Getting Lost and Finding Apples

October 15th, 2010 by

Touring the labyrinth of county and township roads that wind their way along shifting rivers, through intersecting ravines, and around plunging hillsides leads to eventual departure from the world as you know it.  As your compass needle spins in utter confusion and you reach for a map, you look around and realize you have discovered some lost paradise never before seen by man; at least not on this day.  

I found myself in this pleasurable quandary not long ago while on a guided fly fishing trip with Driftless Angler Fly Shop out of Viroqua.  Their expert guide and novice chauffer took me to Timber Coulee north of Westby off County P.  My father grew up in rural Westby, a Scandinavian community that knows its way around its heritage.  Dregne’s Scandinavian Gifts on Main Street claims “You won’t believe what is in our store!”  But a quick look around will find glassware, collectibles, flatware, gifts, clothing, clogs, and all things Norwegian this side of Norway.

 On the way to Timber Coulee, I soon lost my sense of direction and location while hurtling along township roads wedged between lush hillsides and meandering streams that peek luminescent through intermittent clearings in the trees.  I’d never seen this place before and probably could not find my way back, owing to my directional incompetence and my guide’s sworn secrecy for hot fishing spots.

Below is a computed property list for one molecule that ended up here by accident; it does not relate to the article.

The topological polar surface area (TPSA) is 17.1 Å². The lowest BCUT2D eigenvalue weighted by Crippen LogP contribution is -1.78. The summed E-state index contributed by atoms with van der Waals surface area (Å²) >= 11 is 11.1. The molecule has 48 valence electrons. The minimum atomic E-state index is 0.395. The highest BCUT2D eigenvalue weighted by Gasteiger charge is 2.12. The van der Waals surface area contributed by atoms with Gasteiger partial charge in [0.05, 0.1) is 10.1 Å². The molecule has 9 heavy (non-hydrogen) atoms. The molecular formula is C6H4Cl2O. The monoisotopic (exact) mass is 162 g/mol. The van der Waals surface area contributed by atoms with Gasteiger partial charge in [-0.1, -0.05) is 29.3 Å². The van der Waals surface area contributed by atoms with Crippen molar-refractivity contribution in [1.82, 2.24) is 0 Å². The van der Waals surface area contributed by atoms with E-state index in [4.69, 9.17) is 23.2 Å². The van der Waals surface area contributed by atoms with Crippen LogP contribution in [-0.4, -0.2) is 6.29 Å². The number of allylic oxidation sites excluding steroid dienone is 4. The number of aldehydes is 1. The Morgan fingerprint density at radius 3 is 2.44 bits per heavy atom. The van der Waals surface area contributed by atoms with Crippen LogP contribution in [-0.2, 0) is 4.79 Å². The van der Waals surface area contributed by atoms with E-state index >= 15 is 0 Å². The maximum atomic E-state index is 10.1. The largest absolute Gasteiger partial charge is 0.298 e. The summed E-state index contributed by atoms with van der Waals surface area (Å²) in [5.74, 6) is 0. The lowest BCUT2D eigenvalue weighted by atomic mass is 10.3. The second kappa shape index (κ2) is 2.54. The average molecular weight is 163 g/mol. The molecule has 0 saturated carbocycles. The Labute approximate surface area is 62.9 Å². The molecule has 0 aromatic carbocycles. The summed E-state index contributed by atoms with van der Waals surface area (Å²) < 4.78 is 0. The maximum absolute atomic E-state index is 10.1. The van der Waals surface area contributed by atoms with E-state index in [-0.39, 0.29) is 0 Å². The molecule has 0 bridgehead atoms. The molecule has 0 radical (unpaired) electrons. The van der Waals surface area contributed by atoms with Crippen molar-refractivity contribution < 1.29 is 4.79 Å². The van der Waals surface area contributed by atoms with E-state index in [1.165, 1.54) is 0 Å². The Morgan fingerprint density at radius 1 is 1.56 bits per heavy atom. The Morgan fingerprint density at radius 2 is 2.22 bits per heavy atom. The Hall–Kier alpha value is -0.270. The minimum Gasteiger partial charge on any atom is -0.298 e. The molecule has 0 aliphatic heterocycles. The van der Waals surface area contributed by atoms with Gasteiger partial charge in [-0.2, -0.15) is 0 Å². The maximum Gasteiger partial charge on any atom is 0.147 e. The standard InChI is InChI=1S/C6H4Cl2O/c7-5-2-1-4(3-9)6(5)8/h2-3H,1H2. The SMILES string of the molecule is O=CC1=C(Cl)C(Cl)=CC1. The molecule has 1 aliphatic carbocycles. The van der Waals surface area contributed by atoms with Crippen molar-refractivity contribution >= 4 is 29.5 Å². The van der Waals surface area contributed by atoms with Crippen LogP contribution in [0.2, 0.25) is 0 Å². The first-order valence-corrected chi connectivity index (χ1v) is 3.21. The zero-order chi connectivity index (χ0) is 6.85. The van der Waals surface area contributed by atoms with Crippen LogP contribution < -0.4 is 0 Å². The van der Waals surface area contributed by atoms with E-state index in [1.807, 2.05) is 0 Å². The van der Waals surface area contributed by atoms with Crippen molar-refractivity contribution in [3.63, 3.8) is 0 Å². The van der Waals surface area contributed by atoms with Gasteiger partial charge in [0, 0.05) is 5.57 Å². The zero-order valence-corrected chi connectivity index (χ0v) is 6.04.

It was this surefire way of discovery that I found Johnstown Road in the Kickapoo Valley.  I was setting up a rest stop for the Kickapoo Brave (bicycle) Ride a couple of weeks ago at Star Valley, a whimsically named place near the junctions of County Roads B and C, which seem to head in eight different directions at once. I took a wrong turn onto Johnstown Road on the way back to Gays Mills, and ended up 20 miles in the opposite direction in Fairview – yes, the view is more than fair – one of the most delightfully scenic diversions I have ever stumbled upon.   

Getting lost has its rewards, especially around Gays Mills, which fancies itself as the Apple Capital of Wisconsin.  The title fits considering the seven orchards perched along Highway 171 and Orchard Ridge. Cool weather, fall colors, and apple orchards go nicely together this time of year with a warm cup of apple cider.  Along with cider you will find 50 varieties of apples, jams, jellies, syrups, specialty foods, and Driftless area arts and crafts. 

It’s always a good idea to have a bag of apples in the back seat when you get lost.  You’ll have something good to munch on while warding off starvation and admiring the scenery.  At least until you swallow your pride along with the apple and get out a map.